Cisco UCS: The Mighty MINI

mighty_mouseCisco UCS servers are not new, but many people have looked the other way simply due to the fact that Cisco, a network company, was making servers. When it comes to scalability, ease of deployment and automation, Cisco UCS is the way to go. I’m a huge fan of UCS, even a bigger fan of FlexPod; which is the joint solution that Cisco and NetApp developed The other reason why some companies have not looked into UCS is due to its Enterprise targeted market.

Cisco was smart enough to put together a similar solution for remote offices and small/medium businesses. Meet the Cisco UCS Mini. The Mini is not new either, but many people are not aware of such solution, so I’m here to do justice to the Mini.

The UCS mini, is not a miniature version of Cisco UCS, but rather a more converged design to save rack space, energy and still deliver enterprise grade capabilities through Cisco UCS Manager. There are very little differences between UCS and UCS mini. Mainly it relates to the networking piece of it, and some scalability limitations.

The traditional Cisco UCS is composed of a Cisco 5108 chassis, blade servers, and external Fabric interconnects among other components. The Fabric interconnects are pretty much Cisco Nexus switches with UCS manager software on them. You connect one or more chassis to the Fabric Interconnects in order to scale without having to deploy an entire new solution. In UCS Mini, there are no external Fabric Interconnects. These components are moved within the same Cisco 5108 blade chassis, and still act as the brain of the solution via UCS Manager.

CIsco_UCSCisco UCS with external Fabric Interconnects

 

Cisco_UCS_MINI

Cisco UCS Mini with internal Fabric Interconnects

The price point for the UCS Mini is much lower than its big brother. So if you are not looking to add several chassis in the near future, the Mini may be a way to get started with this awesome technology. I’m not going to go into details about the capabilities of UCS, maybe on another post, but I do want to highlight that the UCS Mini is an excellent solution for smaller environments. Don’t get me wrong, you can still have up to eight half-width blades (B200) or even the full-width blades (up to four), you can even attach a C-series rack server (pizza box) to the UCS Mini, so you can have tons of horse power here. You still get 1/10GB, FCoE, FC, for a max of 500 Gbps of throughput. So there’s nothing mini about the Cisco UCS Mini, in my opinion.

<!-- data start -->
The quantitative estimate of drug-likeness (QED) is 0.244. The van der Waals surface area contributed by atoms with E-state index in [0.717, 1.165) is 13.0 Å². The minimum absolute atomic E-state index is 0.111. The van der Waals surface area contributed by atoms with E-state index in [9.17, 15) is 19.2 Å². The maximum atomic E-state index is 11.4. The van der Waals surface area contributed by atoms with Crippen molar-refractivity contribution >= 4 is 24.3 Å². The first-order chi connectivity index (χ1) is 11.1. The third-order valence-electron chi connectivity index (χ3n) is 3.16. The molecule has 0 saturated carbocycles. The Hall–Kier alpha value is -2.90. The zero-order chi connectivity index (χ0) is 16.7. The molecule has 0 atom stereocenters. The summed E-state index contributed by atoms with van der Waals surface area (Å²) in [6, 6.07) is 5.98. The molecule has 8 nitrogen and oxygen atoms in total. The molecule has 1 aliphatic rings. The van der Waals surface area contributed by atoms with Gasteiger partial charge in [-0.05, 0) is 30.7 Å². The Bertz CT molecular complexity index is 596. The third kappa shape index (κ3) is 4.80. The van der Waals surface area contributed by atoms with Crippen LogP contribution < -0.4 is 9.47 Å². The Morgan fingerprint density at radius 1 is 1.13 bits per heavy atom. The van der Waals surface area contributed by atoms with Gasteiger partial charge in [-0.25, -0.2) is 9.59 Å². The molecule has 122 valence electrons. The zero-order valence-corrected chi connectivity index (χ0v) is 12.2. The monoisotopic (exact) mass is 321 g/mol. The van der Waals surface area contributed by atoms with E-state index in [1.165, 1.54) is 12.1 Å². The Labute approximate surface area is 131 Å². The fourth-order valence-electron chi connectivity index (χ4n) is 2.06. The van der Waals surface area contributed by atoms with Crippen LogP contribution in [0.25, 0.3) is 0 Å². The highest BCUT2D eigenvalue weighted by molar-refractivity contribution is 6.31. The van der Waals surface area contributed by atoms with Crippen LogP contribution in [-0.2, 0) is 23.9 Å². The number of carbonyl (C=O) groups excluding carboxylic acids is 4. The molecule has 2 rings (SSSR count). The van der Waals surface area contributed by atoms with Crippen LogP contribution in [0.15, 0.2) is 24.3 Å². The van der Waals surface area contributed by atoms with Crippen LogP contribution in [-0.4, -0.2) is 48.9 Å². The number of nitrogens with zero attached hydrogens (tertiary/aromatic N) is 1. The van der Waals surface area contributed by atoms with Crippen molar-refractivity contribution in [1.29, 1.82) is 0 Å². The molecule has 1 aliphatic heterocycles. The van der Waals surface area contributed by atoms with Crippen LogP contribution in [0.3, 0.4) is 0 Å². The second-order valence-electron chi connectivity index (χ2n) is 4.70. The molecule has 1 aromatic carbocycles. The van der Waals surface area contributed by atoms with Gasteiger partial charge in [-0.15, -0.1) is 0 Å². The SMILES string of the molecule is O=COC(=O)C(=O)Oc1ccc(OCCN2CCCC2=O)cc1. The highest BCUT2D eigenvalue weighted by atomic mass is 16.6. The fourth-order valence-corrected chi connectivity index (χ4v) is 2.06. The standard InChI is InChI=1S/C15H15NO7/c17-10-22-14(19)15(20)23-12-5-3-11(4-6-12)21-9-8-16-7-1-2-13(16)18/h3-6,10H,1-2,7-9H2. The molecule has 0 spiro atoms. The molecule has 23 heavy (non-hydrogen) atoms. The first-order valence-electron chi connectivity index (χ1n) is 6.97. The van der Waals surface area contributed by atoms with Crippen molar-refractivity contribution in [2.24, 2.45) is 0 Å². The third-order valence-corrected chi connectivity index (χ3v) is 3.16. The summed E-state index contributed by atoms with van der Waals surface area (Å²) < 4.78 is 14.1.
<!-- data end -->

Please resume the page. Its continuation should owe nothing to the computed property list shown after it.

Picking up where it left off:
Cisco UCS: Intro

UCS

 

With the overwhelming amount of marketing fluff directed to potential customers, admins, IT Managers and directors; such potential buyers are skeptical to look into new technology and often decide for status quo as far as the vendor selection.

Some potential buyers are starting to utilize social media to research and help them decide on future purchases, given their unbiased point of view. This brings me to Cisco UCS servers. For a long time I was a big fan of HP blade systems and refused to look into other technologies, and tried to steer away from unknown territory. One day I decided to look into UCS further and take one of their hands-on Gold Labs. Turns out Cisco UCS is a very well thought out solution. HP is a nice solution in my opinion but UCS delivers extra features which results in flexible solutions.

From a high level view, UCS delivers compute, server networking, and management from a single solution. Deploying servers, is as simple as assigning policies to the blade servers as far as server configs, networking policies, etc. This makes deployment fast and guarantees a homogenous deployment model.

One of the many advantages that I really like is the ability to scale out. Adding more chassis and servers do not require running additional cables to the core switches as the fabrics are already connected. New chassis are connected directly to the fabrics and that is it. Making it very simple to add compute when necessary. This is just a high level view of UCS, and I plan to write more about it now that I am such a fan of it.  I hope the information I provide may help others with their decisions and also with solutions, and troubleshooting Cisco UCS.